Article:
Scammers target big sports game ticket buyers

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SEATTLE, WA - JANUARY 11: Head coach Pete Carroll of the Seattle Seahawks celebrates with running back Marshawn Lynch #24 after Lynch scores a touchdown in the fourth quarter against the New Orleans Saints in the NFC Divisional Playoff Game at CenturyLink Field on January 11, 2014 in Seattle, Washington. (Photo by Jeff Gross/Getty Images)

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by Pat Dooris, KGW Staff

kgw.com

Posted on January 13, 2014 at 7:34 PM

Updated Tuesday, Jan 14 at 6:56 AM

PORTLAND -- The Oregon Department of Justice and the Oregon Better Business Bureau warned consumers against online ticket scams.

With Seattle's big win yesterday, Seahawk fever hit a new level and so did the demand for tickets.

The team sold out its 6,000 available seats in moments today. Officials said the sales would bring out scammers.

“They'll sniff out an opportunity to rip people off at any chance they can,” said Kate Medema from the Oregon Department of Justice.

Buz Quinlan bought Seahawk tickets online for a game a few weeks ago. His were real. But he knows there is a risk.

“We talked about it at the office this morning and I’ve heard about it from other people, so it’s obviously fairly prevalent out there. It is going on,” Quinlan said.

The experts agree.

To avoid getting scammed, Oregon DOJ said consumers shouldn't buy tickets at the last minute. Those who do put themselves in a vulnerable situation when they're rushed.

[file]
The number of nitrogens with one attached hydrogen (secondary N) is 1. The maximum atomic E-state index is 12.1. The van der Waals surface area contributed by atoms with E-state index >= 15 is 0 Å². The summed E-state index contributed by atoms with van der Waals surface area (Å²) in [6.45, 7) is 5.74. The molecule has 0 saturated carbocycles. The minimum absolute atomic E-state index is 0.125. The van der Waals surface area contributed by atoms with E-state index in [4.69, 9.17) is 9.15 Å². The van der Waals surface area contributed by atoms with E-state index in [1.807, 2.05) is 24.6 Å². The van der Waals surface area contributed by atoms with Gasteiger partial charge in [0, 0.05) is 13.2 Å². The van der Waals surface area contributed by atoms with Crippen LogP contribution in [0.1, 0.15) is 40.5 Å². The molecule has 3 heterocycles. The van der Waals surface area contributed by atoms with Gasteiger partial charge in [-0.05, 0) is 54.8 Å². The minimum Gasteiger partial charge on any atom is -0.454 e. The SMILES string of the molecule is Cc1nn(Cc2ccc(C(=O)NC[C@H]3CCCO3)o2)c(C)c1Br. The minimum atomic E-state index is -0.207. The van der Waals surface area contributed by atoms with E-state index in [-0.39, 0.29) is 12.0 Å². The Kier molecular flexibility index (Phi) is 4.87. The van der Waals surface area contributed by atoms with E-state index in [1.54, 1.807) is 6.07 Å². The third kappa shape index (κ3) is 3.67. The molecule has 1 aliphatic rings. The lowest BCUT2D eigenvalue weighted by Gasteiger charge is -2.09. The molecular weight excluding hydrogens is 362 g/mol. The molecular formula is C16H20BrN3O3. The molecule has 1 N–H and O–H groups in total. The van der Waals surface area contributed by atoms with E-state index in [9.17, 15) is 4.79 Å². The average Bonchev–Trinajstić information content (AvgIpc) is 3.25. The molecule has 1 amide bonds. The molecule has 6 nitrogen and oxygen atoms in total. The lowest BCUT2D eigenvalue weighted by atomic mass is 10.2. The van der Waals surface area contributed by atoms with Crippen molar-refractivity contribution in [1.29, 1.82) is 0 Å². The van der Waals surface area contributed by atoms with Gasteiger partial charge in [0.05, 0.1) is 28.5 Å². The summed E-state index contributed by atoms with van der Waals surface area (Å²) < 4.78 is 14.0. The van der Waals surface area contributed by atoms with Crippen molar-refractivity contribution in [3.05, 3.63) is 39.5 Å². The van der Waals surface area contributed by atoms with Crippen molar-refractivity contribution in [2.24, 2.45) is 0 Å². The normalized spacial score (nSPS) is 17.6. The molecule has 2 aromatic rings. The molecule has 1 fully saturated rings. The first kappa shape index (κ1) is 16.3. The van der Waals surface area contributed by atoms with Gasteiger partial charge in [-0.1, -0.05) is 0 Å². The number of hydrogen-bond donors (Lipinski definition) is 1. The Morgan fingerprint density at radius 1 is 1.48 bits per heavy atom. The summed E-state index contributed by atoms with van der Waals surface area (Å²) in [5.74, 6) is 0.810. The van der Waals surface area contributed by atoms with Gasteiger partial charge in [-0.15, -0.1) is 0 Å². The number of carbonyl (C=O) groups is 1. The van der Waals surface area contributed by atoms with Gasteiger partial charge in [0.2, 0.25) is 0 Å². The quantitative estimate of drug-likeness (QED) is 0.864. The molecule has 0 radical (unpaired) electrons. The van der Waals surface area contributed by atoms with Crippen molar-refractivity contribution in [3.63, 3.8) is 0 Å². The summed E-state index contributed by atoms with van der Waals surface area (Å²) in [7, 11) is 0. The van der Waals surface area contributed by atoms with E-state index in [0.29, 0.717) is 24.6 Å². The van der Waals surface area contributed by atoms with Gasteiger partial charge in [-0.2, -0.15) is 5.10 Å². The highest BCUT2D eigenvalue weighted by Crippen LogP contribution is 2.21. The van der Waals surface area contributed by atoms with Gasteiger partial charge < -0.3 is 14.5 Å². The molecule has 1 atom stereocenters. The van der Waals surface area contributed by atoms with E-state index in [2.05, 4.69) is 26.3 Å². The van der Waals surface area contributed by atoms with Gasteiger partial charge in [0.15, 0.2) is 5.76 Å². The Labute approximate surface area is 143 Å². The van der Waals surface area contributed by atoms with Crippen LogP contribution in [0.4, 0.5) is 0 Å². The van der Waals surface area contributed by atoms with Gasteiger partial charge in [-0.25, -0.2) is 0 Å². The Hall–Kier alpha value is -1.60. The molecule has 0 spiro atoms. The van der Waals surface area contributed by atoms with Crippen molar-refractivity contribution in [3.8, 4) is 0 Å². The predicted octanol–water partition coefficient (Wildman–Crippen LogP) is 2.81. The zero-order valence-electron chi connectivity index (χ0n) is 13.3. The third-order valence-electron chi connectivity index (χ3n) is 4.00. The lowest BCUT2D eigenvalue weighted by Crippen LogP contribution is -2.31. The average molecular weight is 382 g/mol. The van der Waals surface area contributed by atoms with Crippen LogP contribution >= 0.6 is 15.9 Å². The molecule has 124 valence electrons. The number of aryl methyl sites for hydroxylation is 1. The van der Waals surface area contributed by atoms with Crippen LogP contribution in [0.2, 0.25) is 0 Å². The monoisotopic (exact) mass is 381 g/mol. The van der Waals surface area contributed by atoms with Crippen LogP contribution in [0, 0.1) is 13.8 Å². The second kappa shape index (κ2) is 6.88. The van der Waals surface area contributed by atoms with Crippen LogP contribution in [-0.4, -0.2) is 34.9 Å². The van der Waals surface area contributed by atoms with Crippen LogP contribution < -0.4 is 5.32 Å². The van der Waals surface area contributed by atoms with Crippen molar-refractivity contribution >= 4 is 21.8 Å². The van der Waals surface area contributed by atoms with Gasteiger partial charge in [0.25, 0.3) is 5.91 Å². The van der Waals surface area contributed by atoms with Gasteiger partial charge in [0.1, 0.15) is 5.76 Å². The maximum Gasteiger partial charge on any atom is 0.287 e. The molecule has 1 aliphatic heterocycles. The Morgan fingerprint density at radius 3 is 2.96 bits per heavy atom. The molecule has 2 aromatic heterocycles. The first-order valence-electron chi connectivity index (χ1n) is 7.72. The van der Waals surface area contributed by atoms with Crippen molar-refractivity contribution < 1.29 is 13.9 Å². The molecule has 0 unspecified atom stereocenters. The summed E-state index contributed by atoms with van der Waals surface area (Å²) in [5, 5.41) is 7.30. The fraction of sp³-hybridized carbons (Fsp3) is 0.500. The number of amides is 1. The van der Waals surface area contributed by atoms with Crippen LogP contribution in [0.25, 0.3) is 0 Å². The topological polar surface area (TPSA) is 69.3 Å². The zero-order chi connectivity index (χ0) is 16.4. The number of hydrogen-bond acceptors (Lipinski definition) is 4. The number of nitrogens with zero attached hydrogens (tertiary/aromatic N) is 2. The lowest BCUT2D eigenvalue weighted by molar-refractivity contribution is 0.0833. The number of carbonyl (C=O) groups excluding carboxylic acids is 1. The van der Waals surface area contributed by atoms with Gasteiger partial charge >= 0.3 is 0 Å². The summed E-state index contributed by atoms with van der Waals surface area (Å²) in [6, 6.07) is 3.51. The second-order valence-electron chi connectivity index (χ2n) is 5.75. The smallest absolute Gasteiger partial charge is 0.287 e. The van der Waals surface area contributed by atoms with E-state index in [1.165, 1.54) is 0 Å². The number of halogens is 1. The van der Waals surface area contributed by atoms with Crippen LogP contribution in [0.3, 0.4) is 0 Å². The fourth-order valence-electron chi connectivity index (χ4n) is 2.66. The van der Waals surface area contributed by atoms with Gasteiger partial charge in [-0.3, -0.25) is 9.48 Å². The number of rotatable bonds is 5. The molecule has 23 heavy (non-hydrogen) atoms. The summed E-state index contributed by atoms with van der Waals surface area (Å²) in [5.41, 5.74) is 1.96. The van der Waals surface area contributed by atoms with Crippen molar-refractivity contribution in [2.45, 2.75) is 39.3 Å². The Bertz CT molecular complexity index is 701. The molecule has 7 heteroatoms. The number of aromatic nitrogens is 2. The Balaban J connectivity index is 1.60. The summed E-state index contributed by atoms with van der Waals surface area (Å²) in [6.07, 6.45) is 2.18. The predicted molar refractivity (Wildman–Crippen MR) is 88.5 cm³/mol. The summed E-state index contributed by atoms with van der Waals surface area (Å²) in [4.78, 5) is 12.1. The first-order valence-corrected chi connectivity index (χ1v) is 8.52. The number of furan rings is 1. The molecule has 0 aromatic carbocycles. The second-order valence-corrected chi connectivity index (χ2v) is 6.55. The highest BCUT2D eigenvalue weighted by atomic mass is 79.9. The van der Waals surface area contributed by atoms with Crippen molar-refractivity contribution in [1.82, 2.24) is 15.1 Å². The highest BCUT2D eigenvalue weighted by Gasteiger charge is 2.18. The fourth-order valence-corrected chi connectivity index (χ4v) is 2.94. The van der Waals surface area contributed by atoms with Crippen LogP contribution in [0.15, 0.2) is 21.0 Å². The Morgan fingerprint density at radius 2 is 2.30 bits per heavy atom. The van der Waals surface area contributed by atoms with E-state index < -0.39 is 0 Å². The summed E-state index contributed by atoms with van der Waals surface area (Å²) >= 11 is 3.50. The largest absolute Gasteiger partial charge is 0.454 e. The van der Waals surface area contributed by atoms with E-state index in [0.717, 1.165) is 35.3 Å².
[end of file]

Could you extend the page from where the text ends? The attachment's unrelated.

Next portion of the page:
They suggested fans either know the seller or buy from big reputable sites.

Putting it on a credit card could also protect from scams because often, the credit card company will fight the battle. And remember, if it seems too good to be true, it probably is.

“When you're looking at sites like Craigslist or other web sites that are offering deals at very cheap tickets you want to be wary of that,” said Katherine Kisel from the Oregon Better Business Bureau.

The danger doesn’t end with the football game. The way the Trailblazers are playing, their tickets could become very hot commodities by the end of the season. Same with tickets to the sold out, 7 p.m. show of comedian Jerry Seinfeld who is in Portland January 24th.

If you want to see the game or show bad enough, there will always be someone to sell you a ticket. Just make sure sure it’s the real deal.

“Generally speaking, scammers are opportunists. They will take advantage of any event,” said Kate Medema from the Oregon DOJ.

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